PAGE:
Does a bone scan that shows a worsened appearance after chemotherapy portend a bad prognosis

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Does a bone scan that shows a worsened appearance after chemotherapy portend a bad prognosis?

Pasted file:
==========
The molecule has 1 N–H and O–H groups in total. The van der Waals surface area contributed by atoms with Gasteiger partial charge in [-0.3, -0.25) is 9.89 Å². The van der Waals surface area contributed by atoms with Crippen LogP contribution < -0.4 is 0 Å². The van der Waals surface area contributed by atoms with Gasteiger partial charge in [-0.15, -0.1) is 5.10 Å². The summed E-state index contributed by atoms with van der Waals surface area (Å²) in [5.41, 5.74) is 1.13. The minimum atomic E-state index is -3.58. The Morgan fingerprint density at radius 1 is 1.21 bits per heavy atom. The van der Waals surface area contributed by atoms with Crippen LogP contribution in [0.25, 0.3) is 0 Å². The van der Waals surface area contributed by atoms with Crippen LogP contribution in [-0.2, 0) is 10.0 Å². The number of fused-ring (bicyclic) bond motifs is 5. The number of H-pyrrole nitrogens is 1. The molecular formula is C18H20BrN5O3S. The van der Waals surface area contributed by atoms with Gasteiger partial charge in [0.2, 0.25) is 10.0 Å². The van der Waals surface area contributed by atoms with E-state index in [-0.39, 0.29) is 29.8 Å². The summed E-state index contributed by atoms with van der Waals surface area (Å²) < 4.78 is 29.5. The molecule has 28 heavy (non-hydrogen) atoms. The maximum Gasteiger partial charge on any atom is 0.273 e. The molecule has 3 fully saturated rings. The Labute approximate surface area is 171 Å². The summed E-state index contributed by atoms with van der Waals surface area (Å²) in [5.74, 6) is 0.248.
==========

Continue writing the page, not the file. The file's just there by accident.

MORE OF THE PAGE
A bone scan that shows apparent worsening, as characterized by increased radiotracer activity in known lesions or the observation of new lesions, can be suggestive of progression of disease. However, the apparent worsening of prior bone scan abnormalities may also be associated with the “flare” phenomenon. The flare phenomenon results from increased osteoblastic activity in lesions associated with the bone’s healing response after chemotherapy. The flare response is associated with a good prognosis, suggesting effectiveness of the therapy. The flare response can occur 2-6 months after chemotherapy. A patient with a bone scan that shows apparent worsening abnormalities in this time period may receive another bone scan 4-6 months later to determine whether the lesions subsequently regress. If there is improvement on the latter scan, the previous scan can be considered to be related to a flare response associated with effective treatment.

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